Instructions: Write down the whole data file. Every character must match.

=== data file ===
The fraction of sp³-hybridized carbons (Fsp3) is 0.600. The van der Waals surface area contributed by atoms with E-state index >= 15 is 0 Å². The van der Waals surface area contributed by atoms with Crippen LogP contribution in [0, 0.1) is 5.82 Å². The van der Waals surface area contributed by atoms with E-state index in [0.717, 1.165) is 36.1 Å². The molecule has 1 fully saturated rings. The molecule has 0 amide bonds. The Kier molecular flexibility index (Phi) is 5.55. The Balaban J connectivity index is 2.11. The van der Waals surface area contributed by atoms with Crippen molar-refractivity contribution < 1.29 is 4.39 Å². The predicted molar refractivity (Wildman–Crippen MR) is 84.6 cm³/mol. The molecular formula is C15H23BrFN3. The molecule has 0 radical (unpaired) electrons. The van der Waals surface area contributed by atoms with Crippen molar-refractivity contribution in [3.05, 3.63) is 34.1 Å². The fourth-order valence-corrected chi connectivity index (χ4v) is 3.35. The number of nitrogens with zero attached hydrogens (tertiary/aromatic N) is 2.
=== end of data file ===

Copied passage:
The fraction of sp³-hybridized carbons (Fsp3) is 0.600. The van der Waals surface area contributed by atoms with E-state index >= 15 is 0 Å². The van der Waals surface area contributed by atoms with Crippen LogP contribution in [0, 0.1) is 5.82 Å². The van der Waals surface area contributed by atoms with E-state index in [0.717, 1.165) is 36.1 Å². The molecule has 1 fully saturated rings. The molecule has 0 amide bonds. The Kier molecular flexibility index (Phi) is 5.55. The Balaban J connectivity index is 2.11. The van der Waals surface area contributed by atoms with Crippen molar-refractivity contribution < 1.29 is 4.39 Å². The predicted molar refractivity (Wildman–Crippen MR) is 84.6 cm³/mol. The molecular formula is C15H23BrFN3. The molecule has 0 radical (unpaired) electrons. The van der Waals surface area contributed by atoms with Crippen molar-refractivity contribution in [3.05, 3.63) is 34.1 Å². The fourth-order valence-corrected chi connectivity index (χ4v) is 3.35. The number of nitrogens with zero attached hydrogens (tertiary/aromatic N) is 2.